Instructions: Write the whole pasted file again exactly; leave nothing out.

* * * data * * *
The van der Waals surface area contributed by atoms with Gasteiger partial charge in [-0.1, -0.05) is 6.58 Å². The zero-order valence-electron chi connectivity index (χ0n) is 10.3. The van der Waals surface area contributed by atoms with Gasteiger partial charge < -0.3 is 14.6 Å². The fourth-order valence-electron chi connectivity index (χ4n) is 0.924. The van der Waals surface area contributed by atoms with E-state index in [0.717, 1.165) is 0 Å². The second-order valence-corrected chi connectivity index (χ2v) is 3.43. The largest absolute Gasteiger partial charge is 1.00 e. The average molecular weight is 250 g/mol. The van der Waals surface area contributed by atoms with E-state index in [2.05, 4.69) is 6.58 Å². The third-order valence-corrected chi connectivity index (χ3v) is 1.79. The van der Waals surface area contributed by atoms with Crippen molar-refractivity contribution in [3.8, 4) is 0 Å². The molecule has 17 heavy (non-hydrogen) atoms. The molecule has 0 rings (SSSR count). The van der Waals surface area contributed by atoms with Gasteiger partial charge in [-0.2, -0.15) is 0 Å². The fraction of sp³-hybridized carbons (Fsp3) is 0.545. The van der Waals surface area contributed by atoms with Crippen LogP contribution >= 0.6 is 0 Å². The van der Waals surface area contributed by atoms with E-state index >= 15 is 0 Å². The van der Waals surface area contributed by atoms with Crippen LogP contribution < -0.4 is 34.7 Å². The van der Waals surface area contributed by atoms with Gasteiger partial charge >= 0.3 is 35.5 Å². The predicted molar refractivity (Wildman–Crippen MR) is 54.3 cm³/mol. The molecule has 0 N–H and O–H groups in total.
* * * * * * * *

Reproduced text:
The van der Waals surface area contributed by atoms with Gasteiger partial charge in [-0.1, -0.05) is 6.58 Å². The zero-order valence-electron chi connectivity index (χ0n) is 10.3. The van der Waals surface area contributed by atoms with Gasteiger partial charge < -0.3 is 14.6 Å². The fourth-order valence-electron chi connectivity index (χ4n) is 0.924. The van der Waals surface area contributed by atoms with E-state index in [0.717, 1.165) is 0 Å². The second-order valence-corrected chi connectivity index (χ2v) is 3.43. The largest absolute Gasteiger partial charge is 1.00 e. The average molecular weight is 250 g/mol. The van der Waals surface area contributed by atoms with E-state index in [2.05, 4.69) is 6.58 Å². The third-order valence-corrected chi connectivity index (χ3v) is 1.79. The van der Waals surface area contributed by atoms with Crippen molar-refractivity contribution in [3.8, 4) is 0 Å². The molecule has 17 heavy (non-hydrogen) atoms. The molecule has 0 rings (SSSR count). The van der Waals surface area contributed by atoms with Gasteiger partial charge in [-0.2, -0.15) is 0 Å². The fraction of sp³-hybridized carbons (Fsp3) is 0.545. The van der Waals surface area contributed by atoms with Crippen LogP contribution >= 0.6 is 0 Å². The van der Waals surface area contributed by atoms with E-state index >= 15 is 0 Å². The van der Waals surface area contributed by atoms with Crippen LogP contribution < -0.4 is 34.7 Å². The van der Waals surface area contributed by atoms with Gasteiger partial charge >= 0.3 is 35.5 Å². The predicted molar refractivity (Wildman–Crippen MR) is 54.3 cm³/mol. The molecule has 0 N–H and O–H groups in total.